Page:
How can you be sure that your assets will be distributed to your family and other beneficiaries as you wish when you are no longer here to distribute them? You can give effect to your wishes in your will and/or by beneficiary designation, but if you want to avoid probate and keep your private matters private, a revocable living trust may be a more effective planning tool.
Protect Your Assets From the Probate Process
There are several ways to make sure that your assets are distributed appropriately without going through the probate process. For example, real property like a house or land can be left to a named beneficiary under a Transfer On Death Deed (TODD). Financial accounts often allow you to name a beneficiary who assumes ownership seamlessly after you die. Beneficiary designation is also common for life insurance policies and retirement accounts. All of these methods are inexpensive or free, do not require a lot of legal intervention, and are typically sufficient to keep the assets out of probate, but they do have downsides.
Similarly, any assets that are owned by your revocable living trust at the time of your death do not need to go through probate. Distribution of these assets will follow the terms of your trust agreement without the necessity of court intervention. Also, the terms of the trust agreement will not be a matter of public record, unlike the terms of your will. This means that if you have disinherited someone, they will not be given notice and an opportunity to object via the probate process.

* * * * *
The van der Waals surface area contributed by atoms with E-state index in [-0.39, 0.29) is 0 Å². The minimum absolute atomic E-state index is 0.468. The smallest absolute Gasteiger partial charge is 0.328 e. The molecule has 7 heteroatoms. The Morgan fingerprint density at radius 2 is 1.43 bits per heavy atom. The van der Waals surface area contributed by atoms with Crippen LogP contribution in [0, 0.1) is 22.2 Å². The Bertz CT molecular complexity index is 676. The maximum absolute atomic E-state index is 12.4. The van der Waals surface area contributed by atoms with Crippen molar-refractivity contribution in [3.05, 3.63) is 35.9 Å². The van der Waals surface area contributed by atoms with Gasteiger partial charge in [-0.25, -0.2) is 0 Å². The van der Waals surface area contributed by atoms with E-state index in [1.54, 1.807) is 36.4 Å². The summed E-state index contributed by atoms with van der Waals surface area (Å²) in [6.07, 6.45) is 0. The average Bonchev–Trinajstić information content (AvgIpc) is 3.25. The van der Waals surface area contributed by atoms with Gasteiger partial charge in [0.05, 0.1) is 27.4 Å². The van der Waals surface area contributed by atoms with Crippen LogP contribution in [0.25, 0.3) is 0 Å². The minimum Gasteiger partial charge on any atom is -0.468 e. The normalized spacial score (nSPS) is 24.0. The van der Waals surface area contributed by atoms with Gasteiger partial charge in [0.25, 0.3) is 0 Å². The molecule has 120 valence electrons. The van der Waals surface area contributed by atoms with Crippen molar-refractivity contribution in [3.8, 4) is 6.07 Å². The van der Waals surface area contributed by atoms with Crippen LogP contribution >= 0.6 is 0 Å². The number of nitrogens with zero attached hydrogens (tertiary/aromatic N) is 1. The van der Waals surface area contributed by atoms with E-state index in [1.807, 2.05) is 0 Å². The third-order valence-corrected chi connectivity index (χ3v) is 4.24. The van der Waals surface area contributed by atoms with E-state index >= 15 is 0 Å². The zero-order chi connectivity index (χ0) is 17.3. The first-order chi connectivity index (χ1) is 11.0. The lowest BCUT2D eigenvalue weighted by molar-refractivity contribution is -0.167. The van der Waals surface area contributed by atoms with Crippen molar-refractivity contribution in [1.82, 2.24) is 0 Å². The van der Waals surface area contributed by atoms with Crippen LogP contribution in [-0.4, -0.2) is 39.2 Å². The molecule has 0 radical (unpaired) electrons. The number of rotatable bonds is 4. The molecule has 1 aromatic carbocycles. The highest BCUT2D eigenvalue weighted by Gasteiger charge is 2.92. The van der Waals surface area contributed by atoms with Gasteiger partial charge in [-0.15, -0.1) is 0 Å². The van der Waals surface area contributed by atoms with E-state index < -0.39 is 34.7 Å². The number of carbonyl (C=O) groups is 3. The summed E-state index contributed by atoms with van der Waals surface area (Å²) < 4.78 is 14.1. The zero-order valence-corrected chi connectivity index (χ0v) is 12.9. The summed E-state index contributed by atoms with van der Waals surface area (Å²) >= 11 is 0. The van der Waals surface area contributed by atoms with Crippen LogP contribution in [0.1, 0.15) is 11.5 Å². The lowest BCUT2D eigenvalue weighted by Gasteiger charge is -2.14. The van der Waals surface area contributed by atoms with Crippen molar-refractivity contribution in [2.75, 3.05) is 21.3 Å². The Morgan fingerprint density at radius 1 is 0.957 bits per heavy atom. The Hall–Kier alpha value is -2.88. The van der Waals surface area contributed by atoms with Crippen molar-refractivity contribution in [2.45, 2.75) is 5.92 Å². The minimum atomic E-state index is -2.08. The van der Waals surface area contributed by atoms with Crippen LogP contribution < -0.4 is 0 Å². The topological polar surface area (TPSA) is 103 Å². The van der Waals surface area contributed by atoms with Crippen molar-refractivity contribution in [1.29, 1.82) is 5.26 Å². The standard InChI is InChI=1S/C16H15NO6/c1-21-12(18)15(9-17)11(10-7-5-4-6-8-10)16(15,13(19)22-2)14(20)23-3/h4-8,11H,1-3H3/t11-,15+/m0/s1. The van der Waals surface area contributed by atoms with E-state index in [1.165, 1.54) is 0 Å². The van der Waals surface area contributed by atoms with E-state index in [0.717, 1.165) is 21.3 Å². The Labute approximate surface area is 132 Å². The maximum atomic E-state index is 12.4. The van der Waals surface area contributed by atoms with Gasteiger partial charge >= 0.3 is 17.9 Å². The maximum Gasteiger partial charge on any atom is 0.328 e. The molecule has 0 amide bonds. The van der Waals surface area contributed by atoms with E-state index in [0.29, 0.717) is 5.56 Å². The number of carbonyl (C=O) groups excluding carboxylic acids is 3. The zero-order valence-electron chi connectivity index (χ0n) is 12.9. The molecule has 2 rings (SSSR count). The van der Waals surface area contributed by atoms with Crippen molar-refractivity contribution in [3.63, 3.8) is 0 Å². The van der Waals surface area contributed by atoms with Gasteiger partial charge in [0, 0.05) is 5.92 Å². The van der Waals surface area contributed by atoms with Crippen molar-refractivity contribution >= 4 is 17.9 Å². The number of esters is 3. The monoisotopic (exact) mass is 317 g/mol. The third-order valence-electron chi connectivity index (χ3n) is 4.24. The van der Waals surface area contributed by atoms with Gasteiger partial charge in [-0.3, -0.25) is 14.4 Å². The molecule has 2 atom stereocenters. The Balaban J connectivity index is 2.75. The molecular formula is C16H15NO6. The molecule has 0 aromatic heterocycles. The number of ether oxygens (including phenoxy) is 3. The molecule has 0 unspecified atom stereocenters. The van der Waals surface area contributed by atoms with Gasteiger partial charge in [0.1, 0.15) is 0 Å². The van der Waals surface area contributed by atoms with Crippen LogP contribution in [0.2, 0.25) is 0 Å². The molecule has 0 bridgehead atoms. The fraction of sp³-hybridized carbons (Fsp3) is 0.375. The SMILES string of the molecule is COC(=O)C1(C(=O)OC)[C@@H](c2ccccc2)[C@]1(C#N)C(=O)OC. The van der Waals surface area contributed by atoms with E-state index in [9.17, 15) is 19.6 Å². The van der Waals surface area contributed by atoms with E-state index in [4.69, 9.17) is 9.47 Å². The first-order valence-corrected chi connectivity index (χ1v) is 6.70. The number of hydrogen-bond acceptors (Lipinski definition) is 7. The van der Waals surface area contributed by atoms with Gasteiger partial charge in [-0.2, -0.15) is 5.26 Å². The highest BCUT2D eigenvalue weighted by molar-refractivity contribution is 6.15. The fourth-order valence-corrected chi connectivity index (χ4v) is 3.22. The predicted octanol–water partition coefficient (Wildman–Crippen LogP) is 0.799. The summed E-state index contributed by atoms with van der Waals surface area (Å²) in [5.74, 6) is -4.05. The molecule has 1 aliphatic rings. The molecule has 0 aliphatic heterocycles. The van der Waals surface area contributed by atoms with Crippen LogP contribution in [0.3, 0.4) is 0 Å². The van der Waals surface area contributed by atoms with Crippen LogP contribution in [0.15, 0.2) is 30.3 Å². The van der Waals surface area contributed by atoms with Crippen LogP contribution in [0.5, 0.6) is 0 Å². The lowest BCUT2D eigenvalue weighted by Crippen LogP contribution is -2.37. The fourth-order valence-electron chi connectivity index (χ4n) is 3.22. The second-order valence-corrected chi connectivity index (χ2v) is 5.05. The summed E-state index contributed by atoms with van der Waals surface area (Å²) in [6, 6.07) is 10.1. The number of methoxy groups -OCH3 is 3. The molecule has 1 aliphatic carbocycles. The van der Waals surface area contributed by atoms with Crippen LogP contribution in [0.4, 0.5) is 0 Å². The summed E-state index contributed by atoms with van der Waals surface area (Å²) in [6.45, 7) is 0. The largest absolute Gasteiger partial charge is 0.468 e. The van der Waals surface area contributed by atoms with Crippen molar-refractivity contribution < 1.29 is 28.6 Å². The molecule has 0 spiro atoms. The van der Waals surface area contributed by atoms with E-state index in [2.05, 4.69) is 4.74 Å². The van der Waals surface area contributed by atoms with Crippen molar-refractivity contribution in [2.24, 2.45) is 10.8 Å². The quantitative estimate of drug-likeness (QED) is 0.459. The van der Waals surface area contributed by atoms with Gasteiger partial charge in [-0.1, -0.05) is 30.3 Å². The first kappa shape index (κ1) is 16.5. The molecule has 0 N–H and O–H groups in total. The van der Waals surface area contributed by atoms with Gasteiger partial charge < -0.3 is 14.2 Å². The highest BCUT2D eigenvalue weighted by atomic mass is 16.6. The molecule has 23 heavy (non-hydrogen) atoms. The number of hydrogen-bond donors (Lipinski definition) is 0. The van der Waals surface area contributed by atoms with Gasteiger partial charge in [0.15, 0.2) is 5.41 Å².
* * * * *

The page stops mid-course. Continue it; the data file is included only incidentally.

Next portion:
How Revocable Living Trusts Work in New Mexico
Upon creation, the revocable living trust is its own entity, which means that the funds you transfer to it are no longer legally “owned” by you. At the same time, the revocable nature of the trust means that you can make changes and add or remove assets as desired. So while the law may see the assets as belonging to the trust, while you are alive, there is absolutely no practical difference between assets you own and assets the trust owns.
The trust agreement lays out how assets will be managed both during your lifetime (even if you become disabled) and after your death. Your beneficiaries may receive their shares outright after your death, in trust over several years, or even in trust for a lifetime. You can specify different arrangements for different beneficiaries and can provide long-term asset protection for them if you wish. This tool is extremely flexible and can be closely tailored to suit your circumstances. Keep in mind, however, that a revocable living trust does not provide relief from estate or income tax.
Since revocable living trusts are so versatile, it’s important to make sure that your trust addresses all of your concerns and is a good fit with your circumstances. For expert legal advice specific to your situation, contact us today to schedule a consultation.